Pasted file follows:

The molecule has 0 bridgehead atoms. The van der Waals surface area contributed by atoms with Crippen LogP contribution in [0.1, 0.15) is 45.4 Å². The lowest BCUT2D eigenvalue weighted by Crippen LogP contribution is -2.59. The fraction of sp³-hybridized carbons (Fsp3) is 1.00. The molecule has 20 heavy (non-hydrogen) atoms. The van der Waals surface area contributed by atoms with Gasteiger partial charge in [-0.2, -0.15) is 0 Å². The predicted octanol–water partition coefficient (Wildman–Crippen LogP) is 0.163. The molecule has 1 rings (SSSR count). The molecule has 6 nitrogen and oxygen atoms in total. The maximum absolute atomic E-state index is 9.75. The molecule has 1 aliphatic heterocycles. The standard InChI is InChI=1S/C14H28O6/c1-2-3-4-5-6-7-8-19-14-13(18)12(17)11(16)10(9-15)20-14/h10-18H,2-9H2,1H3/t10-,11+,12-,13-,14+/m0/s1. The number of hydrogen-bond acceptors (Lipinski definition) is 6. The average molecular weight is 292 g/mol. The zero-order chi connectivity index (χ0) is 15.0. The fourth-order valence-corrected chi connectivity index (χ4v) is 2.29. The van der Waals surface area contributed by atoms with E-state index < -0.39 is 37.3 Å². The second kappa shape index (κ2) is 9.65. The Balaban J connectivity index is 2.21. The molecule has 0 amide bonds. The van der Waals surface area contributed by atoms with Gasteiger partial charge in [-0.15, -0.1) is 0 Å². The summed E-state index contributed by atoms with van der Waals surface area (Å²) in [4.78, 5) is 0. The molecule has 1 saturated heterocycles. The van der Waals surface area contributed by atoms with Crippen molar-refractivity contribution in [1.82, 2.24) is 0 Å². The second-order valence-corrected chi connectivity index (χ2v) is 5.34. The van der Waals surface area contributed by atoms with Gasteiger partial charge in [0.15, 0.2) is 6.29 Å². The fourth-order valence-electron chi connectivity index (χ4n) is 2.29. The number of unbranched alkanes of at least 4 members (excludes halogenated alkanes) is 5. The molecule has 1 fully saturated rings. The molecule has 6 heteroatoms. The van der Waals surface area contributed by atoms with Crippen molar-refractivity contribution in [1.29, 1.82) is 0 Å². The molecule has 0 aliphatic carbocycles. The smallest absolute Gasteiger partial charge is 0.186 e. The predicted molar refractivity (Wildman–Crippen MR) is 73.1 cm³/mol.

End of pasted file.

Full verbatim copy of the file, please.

The molecule has 0 bridgehead atoms. The van der Waals surface area contributed by atoms with Crippen LogP contribution in [0.1, 0.15) is 45.4 Å². The lowest BCUT2D eigenvalue weighted by Crippen LogP contribution is -2.59. The fraction of sp³-hybridized carbons (Fsp3) is 1.00. The molecule has 20 heavy (non-hydrogen) atoms. The van der Waals surface area contributed by atoms with Gasteiger partial charge in [-0.2, -0.15) is 0 Å². The predicted octanol–water partition coefficient (Wildman–Crippen LogP) is 0.163. The molecule has 1 rings (SSSR count). The molecule has 6 nitrogen and oxygen atoms in total. The maximum absolute atomic E-state index is 9.75. The molecule has 1 aliphatic heterocycles. The standard InChI is InChI=1S/C14H28O6/c1-2-3-4-5-6-7-8-19-14-13(18)12(17)11(16)10(9-15)20-14/h10-18H,2-9H2,1H3/t10-,11+,12-,13-,14+/m0/s1. The number of hydrogen-bond acceptors (Lipinski definition) is 6. The average molecular weight is 292 g/mol. The zero-order chi connectivity index (χ0) is 15.0. The fourth-order valence-corrected chi connectivity index (χ4v) is 2.29. The van der Waals surface area contributed by atoms with E-state index < -0.39 is 37.3 Å². The second kappa shape index (κ2) is 9.65. The Balaban J connectivity index is 2.21. The molecule has 0 amide bonds. The van der Waals surface area contributed by atoms with Gasteiger partial charge in [-0.15, -0.1) is 0 Å². The summed E-state index contributed by atoms with van der Waals surface area (Å²) in [4.78, 5) is 0. The molecule has 1 saturated heterocycles. The van der Waals surface area contributed by atoms with Crippen molar-refractivity contribution in [1.82, 2.24) is 0 Å². The second-order valence-corrected chi connectivity index (χ2v) is 5.34. The van der Waals surface area contributed by atoms with Gasteiger partial charge in [0.15, 0.2) is 6.29 Å². The fourth-order valence-electron chi connectivity index (χ4n) is 2.29. The number of unbranched alkanes of at least 4 members (excludes halogenated alkanes) is 5. The molecule has 1 fully saturated rings. The molecule has 6 heteroatoms. The van der Waals surface area contributed by atoms with Crippen molar-refractivity contribution in [1.29, 1.82) is 0 Å². The molecule has 0 aliphatic carbocycles. The smallest absolute Gasteiger partial charge is 0.186 e. The predicted molar refractivity (Wildman–Crippen MR) is 73.1 cm³/mol.